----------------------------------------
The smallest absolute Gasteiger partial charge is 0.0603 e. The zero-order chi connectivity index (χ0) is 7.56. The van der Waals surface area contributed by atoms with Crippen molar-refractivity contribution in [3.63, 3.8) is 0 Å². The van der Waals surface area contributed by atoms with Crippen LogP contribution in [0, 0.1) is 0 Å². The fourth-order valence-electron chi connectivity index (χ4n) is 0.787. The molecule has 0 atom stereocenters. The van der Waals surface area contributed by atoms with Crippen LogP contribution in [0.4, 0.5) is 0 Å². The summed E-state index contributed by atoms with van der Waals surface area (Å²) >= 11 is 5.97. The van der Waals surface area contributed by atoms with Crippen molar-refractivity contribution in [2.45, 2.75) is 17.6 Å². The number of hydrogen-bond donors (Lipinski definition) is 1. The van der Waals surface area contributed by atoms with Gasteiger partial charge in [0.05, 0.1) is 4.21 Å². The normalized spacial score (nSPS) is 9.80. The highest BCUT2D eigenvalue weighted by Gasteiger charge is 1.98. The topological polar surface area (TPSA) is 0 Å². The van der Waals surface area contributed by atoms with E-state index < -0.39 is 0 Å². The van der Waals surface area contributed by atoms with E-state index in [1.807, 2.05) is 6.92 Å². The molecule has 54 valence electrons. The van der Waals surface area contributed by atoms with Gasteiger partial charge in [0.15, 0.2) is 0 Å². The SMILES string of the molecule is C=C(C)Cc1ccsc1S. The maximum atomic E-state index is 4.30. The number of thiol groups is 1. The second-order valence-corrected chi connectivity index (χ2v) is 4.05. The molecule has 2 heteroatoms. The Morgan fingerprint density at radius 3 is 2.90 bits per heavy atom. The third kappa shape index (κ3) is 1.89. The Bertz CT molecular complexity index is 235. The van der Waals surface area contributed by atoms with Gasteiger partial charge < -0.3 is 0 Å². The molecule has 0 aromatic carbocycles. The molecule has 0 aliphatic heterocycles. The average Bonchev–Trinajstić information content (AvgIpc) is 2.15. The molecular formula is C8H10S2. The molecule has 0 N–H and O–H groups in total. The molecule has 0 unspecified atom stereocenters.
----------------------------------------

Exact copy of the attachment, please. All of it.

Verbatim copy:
The smallest absolute Gasteiger partial charge is 0.0603 e. The zero-order chi connectivity index (χ0) is 7.56. The van der Waals surface area contributed by atoms with Crippen molar-refractivity contribution in [3.63, 3.8) is 0 Å². The van der Waals surface area contributed by atoms with Crippen LogP contribution in [0, 0.1) is 0 Å². The fourth-order valence-electron chi connectivity index (χ4n) is 0.787. The molecule has 0 atom stereocenters. The van der Waals surface area contributed by atoms with Crippen LogP contribution in [0.4, 0.5) is 0 Å². The summed E-state index contributed by atoms with van der Waals surface area (Å²) >= 11 is 5.97. The van der Waals surface area contributed by atoms with Crippen molar-refractivity contribution in [2.45, 2.75) is 17.6 Å². The number of hydrogen-bond donors (Lipinski definition) is 1. The van der Waals surface area contributed by atoms with Gasteiger partial charge in [0.05, 0.1) is 4.21 Å². The normalized spacial score (nSPS) is 9.80. The highest BCUT2D eigenvalue weighted by Gasteiger charge is 1.98. The topological polar surface area (TPSA) is 0 Å². The van der Waals surface area contributed by atoms with E-state index < -0.39 is 0 Å². The van der Waals surface area contributed by atoms with E-state index in [1.807, 2.05) is 6.92 Å². The molecule has 54 valence electrons. The van der Waals surface area contributed by atoms with Gasteiger partial charge in [0.15, 0.2) is 0 Å². The SMILES string of the molecule is C=C(C)Cc1ccsc1S. The maximum atomic E-state index is 4.30. The number of thiol groups is 1. The second-order valence-corrected chi connectivity index (χ2v) is 4.05. The molecule has 2 heteroatoms. The Morgan fingerprint density at radius 3 is 2.90 bits per heavy atom. The third kappa shape index (κ3) is 1.89. The Bertz CT molecular complexity index is 235. The van der Waals surface area contributed by atoms with Gasteiger partial charge < -0.3 is 0 Å². The molecule has 0 aromatic carbocycles. The molecule has 0 aliphatic heterocycles. The average Bonchev–Trinajstić information content (AvgIpc) is 2.15. The molecular formula is C8H10S2. The molecule has 0 N–H and O–H groups in total. The molecule has 0 unspecified atom stereocenters.